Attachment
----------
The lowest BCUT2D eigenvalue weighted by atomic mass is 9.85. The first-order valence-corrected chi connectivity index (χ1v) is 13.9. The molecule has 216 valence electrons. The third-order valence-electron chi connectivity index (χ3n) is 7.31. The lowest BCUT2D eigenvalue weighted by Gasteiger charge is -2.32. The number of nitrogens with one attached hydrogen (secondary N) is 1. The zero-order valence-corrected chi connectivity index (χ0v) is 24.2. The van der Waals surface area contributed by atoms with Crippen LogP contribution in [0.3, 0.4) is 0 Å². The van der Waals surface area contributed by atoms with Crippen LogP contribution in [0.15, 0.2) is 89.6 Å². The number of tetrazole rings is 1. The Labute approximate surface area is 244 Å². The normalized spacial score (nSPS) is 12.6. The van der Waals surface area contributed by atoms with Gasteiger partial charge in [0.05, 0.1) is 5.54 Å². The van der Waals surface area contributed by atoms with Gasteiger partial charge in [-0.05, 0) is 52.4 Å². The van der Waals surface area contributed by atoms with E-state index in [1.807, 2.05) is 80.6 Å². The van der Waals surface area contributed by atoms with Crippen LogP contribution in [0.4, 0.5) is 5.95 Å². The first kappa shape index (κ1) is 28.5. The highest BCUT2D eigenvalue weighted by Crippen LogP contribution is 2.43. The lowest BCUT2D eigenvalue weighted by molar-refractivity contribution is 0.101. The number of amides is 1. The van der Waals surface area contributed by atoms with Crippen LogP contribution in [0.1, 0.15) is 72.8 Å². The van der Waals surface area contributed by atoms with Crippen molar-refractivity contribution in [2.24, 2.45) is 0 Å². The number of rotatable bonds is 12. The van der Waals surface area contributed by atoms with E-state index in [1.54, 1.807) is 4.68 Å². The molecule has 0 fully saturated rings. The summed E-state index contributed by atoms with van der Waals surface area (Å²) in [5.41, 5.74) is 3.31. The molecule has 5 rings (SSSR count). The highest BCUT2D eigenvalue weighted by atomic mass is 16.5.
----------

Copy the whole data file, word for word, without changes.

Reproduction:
The lowest BCUT2D eigenvalue weighted by atomic mass is 9.85. The first-order valence-corrected chi connectivity index (χ1v) is 13.9. The molecule has 216 valence electrons. The third-order valence-electron chi connectivity index (χ3n) is 7.31. The lowest BCUT2D eigenvalue weighted by Gasteiger charge is -2.32. The number of nitrogens with one attached hydrogen (secondary N) is 1. The zero-order valence-corrected chi connectivity index (χ0v) is 24.2. The van der Waals surface area contributed by atoms with Crippen LogP contribution in [0.3, 0.4) is 0 Å². The van der Waals surface area contributed by atoms with Crippen LogP contribution in [0.15, 0.2) is 89.6 Å². The number of tetrazole rings is 1. The Labute approximate surface area is 244 Å². The normalized spacial score (nSPS) is 12.6. The van der Waals surface area contributed by atoms with Gasteiger partial charge in [0.05, 0.1) is 5.54 Å². The van der Waals surface area contributed by atoms with Gasteiger partial charge in [-0.05, 0) is 52.4 Å². The van der Waals surface area contributed by atoms with E-state index in [1.807, 2.05) is 80.6 Å². The van der Waals surface area contributed by atoms with Crippen LogP contribution in [0.4, 0.5) is 5.95 Å². The first kappa shape index (κ1) is 28.5. The highest BCUT2D eigenvalue weighted by Crippen LogP contribution is 2.43. The lowest BCUT2D eigenvalue weighted by molar-refractivity contribution is 0.101. The number of amides is 1. The van der Waals surface area contributed by atoms with Crippen LogP contribution in [0.1, 0.15) is 72.8 Å². The van der Waals surface area contributed by atoms with Crippen molar-refractivity contribution in [2.24, 2.45) is 0 Å². The number of rotatable bonds is 12. The van der Waals surface area contributed by atoms with E-state index in [1.54, 1.807) is 4.68 Å². The molecule has 0 fully saturated rings. The summed E-state index contributed by atoms with van der Waals surface area (Å²) in [5.41, 5.74) is 3.31. The molecule has 5 rings (SSSR count). The highest BCUT2D eigenvalue weighted by atomic mass is 16.5.